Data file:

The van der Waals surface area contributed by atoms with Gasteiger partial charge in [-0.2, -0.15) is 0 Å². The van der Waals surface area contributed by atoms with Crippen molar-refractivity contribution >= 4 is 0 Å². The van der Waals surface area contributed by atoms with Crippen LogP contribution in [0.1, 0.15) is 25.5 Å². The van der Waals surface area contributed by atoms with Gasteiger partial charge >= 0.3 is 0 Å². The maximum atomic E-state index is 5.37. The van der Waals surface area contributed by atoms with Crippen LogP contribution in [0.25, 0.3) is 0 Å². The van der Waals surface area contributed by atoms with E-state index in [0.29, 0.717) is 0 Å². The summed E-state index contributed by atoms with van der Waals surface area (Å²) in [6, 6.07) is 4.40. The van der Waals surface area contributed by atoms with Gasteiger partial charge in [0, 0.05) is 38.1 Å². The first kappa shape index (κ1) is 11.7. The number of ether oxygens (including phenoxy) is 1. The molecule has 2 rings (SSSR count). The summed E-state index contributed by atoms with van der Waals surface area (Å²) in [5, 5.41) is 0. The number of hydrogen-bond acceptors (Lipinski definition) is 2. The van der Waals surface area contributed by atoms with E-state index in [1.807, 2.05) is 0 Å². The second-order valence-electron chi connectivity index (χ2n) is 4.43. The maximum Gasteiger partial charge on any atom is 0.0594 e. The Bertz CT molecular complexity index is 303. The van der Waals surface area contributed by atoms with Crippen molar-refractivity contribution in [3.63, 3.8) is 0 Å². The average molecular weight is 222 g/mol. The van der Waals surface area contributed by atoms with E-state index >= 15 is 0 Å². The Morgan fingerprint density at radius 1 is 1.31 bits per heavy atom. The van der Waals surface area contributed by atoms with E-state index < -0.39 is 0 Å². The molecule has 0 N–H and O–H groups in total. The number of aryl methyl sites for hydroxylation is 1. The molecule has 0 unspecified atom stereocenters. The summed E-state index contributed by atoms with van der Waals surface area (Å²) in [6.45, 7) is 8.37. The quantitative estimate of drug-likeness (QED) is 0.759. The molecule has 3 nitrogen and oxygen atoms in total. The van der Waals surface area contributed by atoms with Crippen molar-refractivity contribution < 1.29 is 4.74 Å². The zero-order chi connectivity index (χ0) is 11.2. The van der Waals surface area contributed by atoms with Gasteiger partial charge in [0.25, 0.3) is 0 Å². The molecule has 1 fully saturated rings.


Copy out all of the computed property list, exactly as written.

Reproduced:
The van der Waals surface area contributed by atoms with Gasteiger partial charge in [-0.2, -0.15) is 0 Å². The van der Waals surface area contributed by atoms with Crippen molar-refractivity contribution >= 4 is 0 Å². The van der Waals surface area contributed by atoms with Crippen LogP contribution in [0.1, 0.15) is 25.5 Å². The van der Waals surface area contributed by atoms with Gasteiger partial charge >= 0.3 is 0 Å². The maximum atomic E-state index is 5.37. The van der Waals surface area contributed by atoms with Crippen LogP contribution in [0.25, 0.3) is 0 Å². The van der Waals surface area contributed by atoms with E-state index in [0.29, 0.717) is 0 Å². The summed E-state index contributed by atoms with van der Waals surface area (Å²) in [6, 6.07) is 4.40. The van der Waals surface area contributed by atoms with Gasteiger partial charge in [0, 0.05) is 38.1 Å². The first kappa shape index (κ1) is 11.7. The number of ether oxygens (including phenoxy) is 1. The molecule has 2 rings (SSSR count). The summed E-state index contributed by atoms with van der Waals surface area (Å²) in [5, 5.41) is 0. The number of hydrogen-bond acceptors (Lipinski definition) is 2. The van der Waals surface area contributed by atoms with E-state index in [1.807, 2.05) is 0 Å². The second-order valence-electron chi connectivity index (χ2n) is 4.43. The maximum Gasteiger partial charge on any atom is 0.0594 e. The Bertz CT molecular complexity index is 303. The van der Waals surface area contributed by atoms with Crippen molar-refractivity contribution in [3.63, 3.8) is 0 Å². The average molecular weight is 222 g/mol. The van der Waals surface area contributed by atoms with E-state index >= 15 is 0 Å². The Morgan fingerprint density at radius 1 is 1.31 bits per heavy atom. The van der Waals surface area contributed by atoms with E-state index < -0.39 is 0 Å². The molecule has 0 N–H and O–H groups in total. The number of aryl methyl sites for hydroxylation is 1. The molecule has 0 unspecified atom stereocenters. The summed E-state index contributed by atoms with van der Waals surface area (Å²) in [6.45, 7) is 8.37. The quantitative estimate of drug-likeness (QED) is 0.759. The molecule has 3 nitrogen and oxygen atoms in total. The van der Waals surface area contributed by atoms with Crippen molar-refractivity contribution < 1.29 is 4.74 Å². The zero-order chi connectivity index (χ0) is 11.2. The van der Waals surface area contributed by atoms with Gasteiger partial charge in [0.25, 0.3) is 0 Å². The molecule has 1 fully saturated rings.